Guest Column - May 2019
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Campus Recreation

Special Events in Campus Recreation

By Zachary Snyder, Mark Hoying & Dr. Peter Titlebaum


Special events have become a reality for all facilities, not just recreational facilities. The revenue potential that these events have is immense, but the impact they have on the operation of campus recreation facilities cannot be understated. Departments have the difficult task of balancing the priority of their patrons with ever-increasing rental requests. A balance is required in order to bring in needed revenue and still please the members who invest time and money into their physical betterment.

The following eight steps provide a special event methodology that offers an opportunity to determine if special events could fit into the campus recreation facility.

1. How important is rental income?
Are special events an absolute necessity when it comes to your budget? On the other hand, do special events just provide discretionary income? These questions need answers in order to determine an organization's special event philosophy. If you need the revenue, then you need the special events. If the money is there without the revenue generated by special events, then an organization must ask itself the purpose of these special events. In order to determine a special event methodology, you must first determine your special event priority.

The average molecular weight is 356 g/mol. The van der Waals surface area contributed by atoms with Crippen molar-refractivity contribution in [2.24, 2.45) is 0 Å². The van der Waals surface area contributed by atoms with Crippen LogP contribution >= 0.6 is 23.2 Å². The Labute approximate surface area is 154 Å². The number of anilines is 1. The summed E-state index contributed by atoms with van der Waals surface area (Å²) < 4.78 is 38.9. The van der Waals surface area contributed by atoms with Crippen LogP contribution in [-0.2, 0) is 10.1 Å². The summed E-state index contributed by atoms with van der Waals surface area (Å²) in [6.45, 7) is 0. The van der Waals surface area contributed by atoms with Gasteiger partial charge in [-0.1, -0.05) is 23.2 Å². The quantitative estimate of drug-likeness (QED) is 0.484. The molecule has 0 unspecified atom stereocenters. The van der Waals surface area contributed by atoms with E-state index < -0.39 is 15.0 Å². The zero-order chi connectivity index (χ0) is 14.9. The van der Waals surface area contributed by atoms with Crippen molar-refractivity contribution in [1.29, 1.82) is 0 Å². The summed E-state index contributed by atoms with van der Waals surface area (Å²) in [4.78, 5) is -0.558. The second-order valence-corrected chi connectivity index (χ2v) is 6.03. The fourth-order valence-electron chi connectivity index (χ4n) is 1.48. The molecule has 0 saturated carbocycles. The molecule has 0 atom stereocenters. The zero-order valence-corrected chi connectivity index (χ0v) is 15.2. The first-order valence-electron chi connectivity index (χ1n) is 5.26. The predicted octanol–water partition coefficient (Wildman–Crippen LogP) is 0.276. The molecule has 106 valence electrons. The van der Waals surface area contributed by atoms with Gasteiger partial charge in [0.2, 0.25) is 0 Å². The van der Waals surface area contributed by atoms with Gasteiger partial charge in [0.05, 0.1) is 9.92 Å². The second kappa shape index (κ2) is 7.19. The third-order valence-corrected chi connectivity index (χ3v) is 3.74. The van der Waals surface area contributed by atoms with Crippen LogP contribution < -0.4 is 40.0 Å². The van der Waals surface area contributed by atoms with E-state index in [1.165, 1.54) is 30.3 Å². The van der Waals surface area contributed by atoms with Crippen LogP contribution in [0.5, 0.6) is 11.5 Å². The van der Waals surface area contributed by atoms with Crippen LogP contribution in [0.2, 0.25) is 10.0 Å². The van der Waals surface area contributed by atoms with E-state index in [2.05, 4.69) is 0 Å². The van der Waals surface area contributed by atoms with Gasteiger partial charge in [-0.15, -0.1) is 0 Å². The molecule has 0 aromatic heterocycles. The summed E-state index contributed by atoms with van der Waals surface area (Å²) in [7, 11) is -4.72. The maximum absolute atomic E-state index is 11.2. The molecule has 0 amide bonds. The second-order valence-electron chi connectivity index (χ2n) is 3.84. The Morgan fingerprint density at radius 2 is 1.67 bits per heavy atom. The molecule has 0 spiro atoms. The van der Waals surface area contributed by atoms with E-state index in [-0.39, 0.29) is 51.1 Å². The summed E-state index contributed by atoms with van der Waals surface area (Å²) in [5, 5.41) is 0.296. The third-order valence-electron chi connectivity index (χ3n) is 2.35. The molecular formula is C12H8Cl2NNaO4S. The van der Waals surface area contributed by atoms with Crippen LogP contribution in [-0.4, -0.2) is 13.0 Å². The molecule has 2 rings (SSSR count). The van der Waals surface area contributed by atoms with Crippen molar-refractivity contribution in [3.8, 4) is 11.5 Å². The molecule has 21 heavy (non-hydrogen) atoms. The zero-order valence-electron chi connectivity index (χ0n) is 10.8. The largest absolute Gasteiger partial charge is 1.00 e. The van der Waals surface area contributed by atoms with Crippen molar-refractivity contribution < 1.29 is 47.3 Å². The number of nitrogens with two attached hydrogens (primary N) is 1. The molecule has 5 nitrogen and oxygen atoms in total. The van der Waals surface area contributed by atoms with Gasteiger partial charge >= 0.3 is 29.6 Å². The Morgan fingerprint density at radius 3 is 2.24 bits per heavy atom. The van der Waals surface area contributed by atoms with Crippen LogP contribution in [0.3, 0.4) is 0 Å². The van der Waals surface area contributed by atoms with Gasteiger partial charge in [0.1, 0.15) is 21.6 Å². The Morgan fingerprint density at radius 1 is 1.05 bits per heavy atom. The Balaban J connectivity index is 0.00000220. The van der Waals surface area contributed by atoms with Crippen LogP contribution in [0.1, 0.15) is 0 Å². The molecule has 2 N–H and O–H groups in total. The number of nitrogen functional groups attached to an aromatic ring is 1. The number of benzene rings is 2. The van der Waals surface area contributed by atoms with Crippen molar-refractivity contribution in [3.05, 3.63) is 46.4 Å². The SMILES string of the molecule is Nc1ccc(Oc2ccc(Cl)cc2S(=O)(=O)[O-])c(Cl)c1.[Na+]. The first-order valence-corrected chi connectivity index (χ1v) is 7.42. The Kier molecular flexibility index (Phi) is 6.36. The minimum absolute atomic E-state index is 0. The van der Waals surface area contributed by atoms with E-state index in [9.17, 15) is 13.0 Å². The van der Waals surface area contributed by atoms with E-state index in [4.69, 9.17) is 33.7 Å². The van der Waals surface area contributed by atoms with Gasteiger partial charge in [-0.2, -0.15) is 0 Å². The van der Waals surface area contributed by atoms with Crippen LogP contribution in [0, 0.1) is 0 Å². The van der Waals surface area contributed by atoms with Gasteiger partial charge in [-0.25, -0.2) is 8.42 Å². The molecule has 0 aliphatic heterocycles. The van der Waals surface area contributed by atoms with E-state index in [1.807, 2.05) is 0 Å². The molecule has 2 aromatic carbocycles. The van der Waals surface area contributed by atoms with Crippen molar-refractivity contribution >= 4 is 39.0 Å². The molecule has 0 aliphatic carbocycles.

2. Create organizational structure and a pricing list.
One of the most important factors is creating a cost structure that works with your facility. Rental groups receive priority and different pricing than others, and determining those groups is imperative. The key is making a cost structure based on different tiers of internal and external rental groups, keeping in mind your school's structure. Examples can include: internal departmental events (intramurals or departmental meetings); sport clubs; university-sponsored events (student orientations or graduations); university club events (Greek life, clubs); external nonprofit groups; and other external non-university groups.

The key to these tiers is that they need to be easily determined, and each rental group must be assigned a distinct group. It is also crucial that this structure is posted for all potential groups to see so that there are no surprises later in the rental process.

Departments have the difficult task of balancing the priority of their patrons with ever-increasing rental requests.